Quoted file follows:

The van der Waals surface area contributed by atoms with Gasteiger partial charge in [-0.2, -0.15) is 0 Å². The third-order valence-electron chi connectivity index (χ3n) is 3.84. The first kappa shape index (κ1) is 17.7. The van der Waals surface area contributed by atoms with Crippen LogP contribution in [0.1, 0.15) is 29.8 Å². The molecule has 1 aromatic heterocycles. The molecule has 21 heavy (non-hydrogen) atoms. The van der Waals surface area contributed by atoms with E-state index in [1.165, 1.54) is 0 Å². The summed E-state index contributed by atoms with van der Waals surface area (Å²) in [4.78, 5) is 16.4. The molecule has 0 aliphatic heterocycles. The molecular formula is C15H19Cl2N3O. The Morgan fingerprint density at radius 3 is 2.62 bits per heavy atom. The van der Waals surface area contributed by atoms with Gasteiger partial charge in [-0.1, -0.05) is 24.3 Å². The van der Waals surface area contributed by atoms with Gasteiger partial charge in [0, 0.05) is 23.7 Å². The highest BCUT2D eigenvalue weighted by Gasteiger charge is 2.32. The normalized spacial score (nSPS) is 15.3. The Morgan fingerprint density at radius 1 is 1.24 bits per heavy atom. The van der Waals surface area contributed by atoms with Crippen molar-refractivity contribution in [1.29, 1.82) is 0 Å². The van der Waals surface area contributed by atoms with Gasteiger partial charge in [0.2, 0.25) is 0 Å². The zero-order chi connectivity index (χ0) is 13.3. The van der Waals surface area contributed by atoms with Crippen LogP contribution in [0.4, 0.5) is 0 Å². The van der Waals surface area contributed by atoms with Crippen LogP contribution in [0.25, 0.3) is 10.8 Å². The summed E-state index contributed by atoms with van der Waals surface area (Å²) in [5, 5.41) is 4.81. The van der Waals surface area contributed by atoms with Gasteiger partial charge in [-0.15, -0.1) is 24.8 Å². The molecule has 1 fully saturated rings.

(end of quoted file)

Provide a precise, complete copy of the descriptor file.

The van der Waals surface area contributed by atoms with Gasteiger partial charge in [-0.2, -0.15) is 0 Å². The third-order valence-electron chi connectivity index (χ3n) is 3.84. The first kappa shape index (κ1) is 17.7. The van der Waals surface area contributed by atoms with Crippen LogP contribution in [0.1, 0.15) is 29.8 Å². The molecule has 1 aromatic heterocycles. The molecule has 21 heavy (non-hydrogen) atoms. The van der Waals surface area contributed by atoms with E-state index in [1.165, 1.54) is 0 Å². The summed E-state index contributed by atoms with van der Waals surface area (Å²) in [4.78, 5) is 16.4. The molecule has 0 aliphatic heterocycles. The molecular formula is C15H19Cl2N3O. The Morgan fingerprint density at radius 3 is 2.62 bits per heavy atom. The van der Waals surface area contributed by atoms with Gasteiger partial charge in [-0.1, -0.05) is 24.3 Å². The van der Waals surface area contributed by atoms with Gasteiger partial charge in [0, 0.05) is 23.7 Å². The highest BCUT2D eigenvalue weighted by Gasteiger charge is 2.32. The normalized spacial score (nSPS) is 15.3. The Morgan fingerprint density at radius 1 is 1.24 bits per heavy atom. The van der Waals surface area contributed by atoms with Crippen molar-refractivity contribution in [1.29, 1.82) is 0 Å². The van der Waals surface area contributed by atoms with Gasteiger partial charge in [0.2, 0.25) is 0 Å². The zero-order chi connectivity index (χ0) is 13.3. The van der Waals surface area contributed by atoms with Crippen LogP contribution in [0.4, 0.5) is 0 Å². The van der Waals surface area contributed by atoms with Crippen LogP contribution in [0.25, 0.3) is 10.8 Å². The summed E-state index contributed by atoms with van der Waals surface area (Å²) in [5, 5.41) is 4.81. The van der Waals surface area contributed by atoms with Gasteiger partial charge in [-0.15, -0.1) is 24.8 Å². The molecule has 1 fully saturated rings.